Every community should have an HOA dispute resolution process in place. A dispute resolution process allows board members to professionally settle arguments in the community without needing to resort to litigation. Some HOA boards, though, don’t know where to begin when it comes to handling disputes. Thus, it is important for boards to familiarize themselves with the basics of dispute resolution.
The Need for HOA Dispute Resolution
Disputes are bound to happen wherever there is a large group of people. Disputes are a common part of operations, from company executives and employees to government officials. Homeowners associations are no exception.
It is normal for people living in HOA communities to have disagreements — or even arguments — about various matters. While these HOA disputes mostly resolve on their own or are settled in an amicable manner, some can grow out of hand. For the betterment of the community, it is best not to let these disputes turn heated and boil over into a full lawsuit.
This is where HOA dispute resolution comes in. Dispute resolution is a process by which disagreements or conflicts are settled without taking the case to a court of law. Some people quickly jump to legal action when something doesn’t go their way. To minimize the number of homeowners association disputes that go to court, many states even require HOAs to go through dispute resolution before filing a lawsuit.
What Is an HOA Board Resolution?
While the two terms may sound alike, dispute resolution and board resolutions are different. An HOA board resolution is an official statement from the board regarding policies, procedures, and decisions. Meanwhile, dispute resolution refers to the process of settling disagreements or conflicts within the association.
Types of Homeowners Association Dispute
In an HOA community, disputes can take many forms. There are HOA disputes between neighbors and between two homeowners or residents. In this case, the board will have to weigh whether or not it should get involved. Not all neighbor-to-neighbor disputes require board intervention.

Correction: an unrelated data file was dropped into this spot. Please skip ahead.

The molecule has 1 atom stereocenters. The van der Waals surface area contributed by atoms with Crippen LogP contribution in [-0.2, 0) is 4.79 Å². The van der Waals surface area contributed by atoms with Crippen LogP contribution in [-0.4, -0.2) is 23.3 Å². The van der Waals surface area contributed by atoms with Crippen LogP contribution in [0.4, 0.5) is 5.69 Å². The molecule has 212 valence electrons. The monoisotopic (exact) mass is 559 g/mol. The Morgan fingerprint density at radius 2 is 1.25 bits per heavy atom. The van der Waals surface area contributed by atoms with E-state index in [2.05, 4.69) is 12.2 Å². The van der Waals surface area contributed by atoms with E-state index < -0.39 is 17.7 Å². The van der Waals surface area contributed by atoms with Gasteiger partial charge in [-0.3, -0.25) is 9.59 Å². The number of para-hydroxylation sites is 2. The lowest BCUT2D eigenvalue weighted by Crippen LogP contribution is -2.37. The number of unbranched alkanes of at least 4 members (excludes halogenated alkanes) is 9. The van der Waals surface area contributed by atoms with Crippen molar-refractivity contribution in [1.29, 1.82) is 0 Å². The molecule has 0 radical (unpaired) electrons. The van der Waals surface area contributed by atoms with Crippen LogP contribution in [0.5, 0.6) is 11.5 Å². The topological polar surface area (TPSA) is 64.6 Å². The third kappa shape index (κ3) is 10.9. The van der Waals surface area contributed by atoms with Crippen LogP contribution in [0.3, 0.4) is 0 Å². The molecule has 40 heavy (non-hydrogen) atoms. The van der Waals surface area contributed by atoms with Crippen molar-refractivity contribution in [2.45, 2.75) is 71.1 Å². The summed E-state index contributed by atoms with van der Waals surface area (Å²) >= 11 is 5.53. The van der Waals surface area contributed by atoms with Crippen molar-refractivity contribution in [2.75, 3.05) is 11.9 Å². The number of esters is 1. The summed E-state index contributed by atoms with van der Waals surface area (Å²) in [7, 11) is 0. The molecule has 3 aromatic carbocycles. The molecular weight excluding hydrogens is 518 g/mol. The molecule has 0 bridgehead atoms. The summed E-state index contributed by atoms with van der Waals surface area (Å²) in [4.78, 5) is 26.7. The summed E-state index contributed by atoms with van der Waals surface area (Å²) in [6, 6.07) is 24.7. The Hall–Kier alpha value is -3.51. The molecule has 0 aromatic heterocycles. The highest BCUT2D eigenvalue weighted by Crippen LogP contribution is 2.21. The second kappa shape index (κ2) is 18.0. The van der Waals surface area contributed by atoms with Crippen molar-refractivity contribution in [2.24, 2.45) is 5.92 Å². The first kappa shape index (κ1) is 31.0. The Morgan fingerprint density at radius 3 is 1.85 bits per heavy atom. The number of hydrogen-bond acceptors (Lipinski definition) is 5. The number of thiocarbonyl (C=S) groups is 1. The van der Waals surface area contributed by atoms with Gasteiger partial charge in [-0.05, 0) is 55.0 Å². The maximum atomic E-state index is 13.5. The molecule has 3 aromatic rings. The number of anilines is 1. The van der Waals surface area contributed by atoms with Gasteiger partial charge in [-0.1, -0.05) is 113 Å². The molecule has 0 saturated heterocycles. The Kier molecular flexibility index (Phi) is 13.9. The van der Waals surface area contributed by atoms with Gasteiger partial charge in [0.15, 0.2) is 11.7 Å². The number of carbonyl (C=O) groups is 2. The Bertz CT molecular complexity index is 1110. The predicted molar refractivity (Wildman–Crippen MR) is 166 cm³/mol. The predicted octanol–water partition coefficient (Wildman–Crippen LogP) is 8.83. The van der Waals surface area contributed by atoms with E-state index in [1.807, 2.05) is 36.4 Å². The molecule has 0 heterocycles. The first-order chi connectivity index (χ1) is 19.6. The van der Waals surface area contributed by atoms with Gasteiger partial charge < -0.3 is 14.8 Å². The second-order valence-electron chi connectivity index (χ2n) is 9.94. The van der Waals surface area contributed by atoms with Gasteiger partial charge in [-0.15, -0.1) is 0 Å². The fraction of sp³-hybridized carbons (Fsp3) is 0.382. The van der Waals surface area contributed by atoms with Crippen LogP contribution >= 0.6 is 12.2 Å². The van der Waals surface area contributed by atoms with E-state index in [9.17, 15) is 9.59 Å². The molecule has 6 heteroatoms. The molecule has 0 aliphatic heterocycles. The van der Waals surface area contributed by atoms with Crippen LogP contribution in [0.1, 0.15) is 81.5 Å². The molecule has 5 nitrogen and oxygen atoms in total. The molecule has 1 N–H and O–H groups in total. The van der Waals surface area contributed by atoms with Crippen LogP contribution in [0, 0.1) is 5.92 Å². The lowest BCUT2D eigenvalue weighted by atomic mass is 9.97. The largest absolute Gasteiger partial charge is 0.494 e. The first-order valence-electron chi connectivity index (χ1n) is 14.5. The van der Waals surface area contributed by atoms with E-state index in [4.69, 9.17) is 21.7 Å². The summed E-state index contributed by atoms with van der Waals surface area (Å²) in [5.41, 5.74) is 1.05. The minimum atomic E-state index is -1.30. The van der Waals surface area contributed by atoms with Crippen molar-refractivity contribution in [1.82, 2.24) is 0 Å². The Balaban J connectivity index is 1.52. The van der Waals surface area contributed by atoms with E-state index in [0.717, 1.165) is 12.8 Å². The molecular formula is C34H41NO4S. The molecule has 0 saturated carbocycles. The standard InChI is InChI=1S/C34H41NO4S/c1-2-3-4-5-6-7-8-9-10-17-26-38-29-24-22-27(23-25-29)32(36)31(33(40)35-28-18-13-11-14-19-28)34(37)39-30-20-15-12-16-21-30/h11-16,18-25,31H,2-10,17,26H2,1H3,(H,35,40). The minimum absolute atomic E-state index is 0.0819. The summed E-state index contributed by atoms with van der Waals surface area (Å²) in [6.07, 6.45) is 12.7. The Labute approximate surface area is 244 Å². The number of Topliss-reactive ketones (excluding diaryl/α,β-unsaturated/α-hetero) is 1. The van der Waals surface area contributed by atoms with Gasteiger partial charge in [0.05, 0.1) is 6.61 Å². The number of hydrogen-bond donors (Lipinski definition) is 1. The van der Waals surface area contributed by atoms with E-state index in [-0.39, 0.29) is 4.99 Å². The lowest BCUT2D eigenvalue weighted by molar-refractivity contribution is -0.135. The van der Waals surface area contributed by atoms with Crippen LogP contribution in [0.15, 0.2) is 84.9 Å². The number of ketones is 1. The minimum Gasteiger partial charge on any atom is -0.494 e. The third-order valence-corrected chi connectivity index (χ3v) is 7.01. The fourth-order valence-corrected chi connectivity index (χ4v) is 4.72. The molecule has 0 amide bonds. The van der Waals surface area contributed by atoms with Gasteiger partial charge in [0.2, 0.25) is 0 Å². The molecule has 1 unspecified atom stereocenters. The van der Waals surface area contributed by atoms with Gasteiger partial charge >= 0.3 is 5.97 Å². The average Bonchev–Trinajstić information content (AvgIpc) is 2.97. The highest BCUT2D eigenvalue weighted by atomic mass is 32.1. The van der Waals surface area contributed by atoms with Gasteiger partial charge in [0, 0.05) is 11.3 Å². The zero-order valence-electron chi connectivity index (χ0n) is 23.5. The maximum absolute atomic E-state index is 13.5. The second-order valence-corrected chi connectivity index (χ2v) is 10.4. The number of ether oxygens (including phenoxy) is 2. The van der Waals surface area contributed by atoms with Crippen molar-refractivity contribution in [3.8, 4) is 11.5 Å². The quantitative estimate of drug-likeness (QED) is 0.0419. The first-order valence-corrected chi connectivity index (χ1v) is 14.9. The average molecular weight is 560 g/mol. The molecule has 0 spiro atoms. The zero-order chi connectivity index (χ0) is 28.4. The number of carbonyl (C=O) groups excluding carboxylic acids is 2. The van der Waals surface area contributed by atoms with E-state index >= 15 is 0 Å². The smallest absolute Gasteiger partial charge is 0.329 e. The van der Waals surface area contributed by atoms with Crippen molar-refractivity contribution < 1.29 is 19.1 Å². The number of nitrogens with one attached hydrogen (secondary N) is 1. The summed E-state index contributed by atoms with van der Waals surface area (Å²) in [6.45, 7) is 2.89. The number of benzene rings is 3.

Sometimes, the board will have a dispute among themselves. For a seasoned board, settling such disputes will be easy. Other times, the dispute occurs between the board and a homeowner. For example, if you’re a homeowner, you may not know what to do when HOA denies your request. This dissatisfaction could intensify over time, leading to a dispute.
Although disputes are normal, an HOA board should not leave them unaddressed. If a dispute does not resolve itself, proper dispute resolution should occur to maintain peace and harmony in the community. After all, nobody wants to live in an HOA that’s full of hostility.
Establishing an HOA Internal Dispute Resolution Procedure
It is essential for homeowners associations to enact a policy for dispute resolution. Resolving disputes internally can help limit lawsuits and establishes the HOA’s commitment to keeping the peace in the community.
But how can HOA resolve disputes? What is the process of resolution of disputes?
First, members should check the association’s governing documents. The CC&Rs, bylaws, and operating rules should contain the HOA dispute resolution policy. Boards should check state laws, as they might also provide guidelines and requirements for internal dispute resolution.
Resolution procedures can vary. In some communities, it can begin with an informal homeowner and board member meeting. Sometimes, discussing the issue can help the parties reach an amicable solution.